On January 30 one marks the 160th birthday anniversary of I L Caragiale, one of the classics of Romanian literature besides Mihai Eminescu and Ion Creanga. This year too, in June, one will mark the 200th commemoration of the death of the great dramatist.
Born on January 30, 1852, in the village of Haimanale, today I L Caragiale, Dambovita County (southern Romania), he attended the Petru si Pavel lower secondary school on Ploiesti (southern Romania) and finished the upper secondary school in Bucharest.
Attracted by the theatre, he attended the mimicry and declamation class of his uncle Costache Caragiali (1868-70) at the Drama Conservatoire in Bucharest. He then took part in the meetings of the Junimea literary club (1977-78), in whose journal, Convorbiri literare, he will have his main plays published.
In time he held various positions: transcriber with courts of law, prompter, editor of Ghimpele magazine (1873-75), Timpul newspaper (1878-81), school inspector, civil servant, upper secondary school teacher, managing director of the theatres (in the 1888-89 theatrical season).
He published Claponul humorous pocket-sized magazine (May-June 1877), a Calendar al Claponului (1989), then newspapers Moftul roman (1893, 1901) and Vatra (1901).
In spring 1905 he went to live in Berlin, exiling himself together with his family as a consequence of social and cultural disappointments.
After making his debut in journalism at 21 in Ghimpele magazine, he went on contributing dramatic reviews, sketches and translations to numerous publications of that time: Albina Carpatilor, Convorbiri literare, Epoca, Literatura si arta romana, Noua revista romana, Romanul, Telegraful, Tribuna, Universul literar and Viata noua.
Particularly valuable are his articles dealing with social or political subjects that were published in the press, one of which is the quite outstanding article and pamphlet titled ‘1907, From Spring till Autumn,’ which appeared in the Vienna publication Die Zeit (1907). In his writings (theatre plays, sketches, farces) Caragiale satirized the picturesque world of the capital city and the provinces at the end of the 19th and the beginning of the 20th centuries saying, ‘nothing bites scoundrels more than laughter.’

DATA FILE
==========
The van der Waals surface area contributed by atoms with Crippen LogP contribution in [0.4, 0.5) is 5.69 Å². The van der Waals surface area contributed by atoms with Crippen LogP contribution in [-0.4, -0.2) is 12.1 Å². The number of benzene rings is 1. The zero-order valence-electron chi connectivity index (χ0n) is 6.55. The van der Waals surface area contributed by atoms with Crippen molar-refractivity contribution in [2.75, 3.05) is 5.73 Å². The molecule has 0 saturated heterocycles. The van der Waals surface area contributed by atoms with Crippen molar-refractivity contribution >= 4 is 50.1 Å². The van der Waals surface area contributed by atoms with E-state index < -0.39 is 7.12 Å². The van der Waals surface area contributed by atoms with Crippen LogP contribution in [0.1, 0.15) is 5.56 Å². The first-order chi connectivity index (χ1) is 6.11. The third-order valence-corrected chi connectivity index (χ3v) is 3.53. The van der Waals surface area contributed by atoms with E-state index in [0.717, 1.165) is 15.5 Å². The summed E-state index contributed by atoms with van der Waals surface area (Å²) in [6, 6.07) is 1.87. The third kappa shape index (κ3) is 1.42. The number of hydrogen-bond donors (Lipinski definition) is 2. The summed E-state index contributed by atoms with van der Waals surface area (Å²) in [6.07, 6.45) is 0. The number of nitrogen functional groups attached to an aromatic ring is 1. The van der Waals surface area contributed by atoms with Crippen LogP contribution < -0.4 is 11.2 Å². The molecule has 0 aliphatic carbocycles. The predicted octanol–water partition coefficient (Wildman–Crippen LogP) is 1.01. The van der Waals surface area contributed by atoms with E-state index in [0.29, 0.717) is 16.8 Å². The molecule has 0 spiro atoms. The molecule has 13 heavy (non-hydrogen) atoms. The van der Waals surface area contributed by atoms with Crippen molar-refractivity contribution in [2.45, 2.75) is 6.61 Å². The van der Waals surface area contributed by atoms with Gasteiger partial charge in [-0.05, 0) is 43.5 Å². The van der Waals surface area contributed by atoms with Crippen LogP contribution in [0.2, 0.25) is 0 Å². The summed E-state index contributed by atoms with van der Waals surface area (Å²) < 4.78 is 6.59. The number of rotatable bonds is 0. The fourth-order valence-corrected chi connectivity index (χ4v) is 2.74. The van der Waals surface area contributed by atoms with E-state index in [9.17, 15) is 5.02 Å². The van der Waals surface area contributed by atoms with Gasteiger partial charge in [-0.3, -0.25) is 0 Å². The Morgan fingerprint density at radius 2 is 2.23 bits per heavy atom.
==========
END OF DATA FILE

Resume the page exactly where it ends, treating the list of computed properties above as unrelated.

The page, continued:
He mostly made himself known in playwriting, through his original comedy of manners: the two-act comedy ‘A Stormy Night ‘(1878), a masterpiece of Romanian dramaturgy, the one-act farce ‘Mr Leonida Facing the Reaction’ (1880), the four-act comedy ‘A Letter Gets Lost’ (1884), the three-act comedy ‘Carnival Stories’ (1885) and the drama ‘Calamity’ (1890).
Caragiale’s first book of plays, ‘Theatre,’ prefaced by Titu Maiorescu with his 1855 study titled ‘Mr I L Caragiale’s Comedies,’ appeared in 1889. Creator of the sketch in Romanian literature, he wrote numerous ‘Moments’ and ‘Sketches,’ which resemble theatre through their dramatic and comic essence: ‘Master Goe,’ ‘Visit,’ ‘Bubico,’ ‘Train of Pleasure,’ ‘Petition,’ ‘In the Dog Days,’ ‘A Pedagogue of the New School,’ ‘The Last Hour,’ ‘Inspection,’ ‘High Life,’ ‘Telegrams,’ ‘Justice,’ etc.
As a novella writer Caragiale cultivated psychological naturalistic and fantastic observation prose. He translated from Mark Twain, Charles Baudelaire, Edgar Allan Poe and his work has been translated into numerous languages too.
On June 9/22, 1912 Caragiale passed away in Berlin. Later he was buried in the Bellu Cemetery in Bucharest. He was posthumously elected an honorary member of the Romanian Academy (October 28, 1948).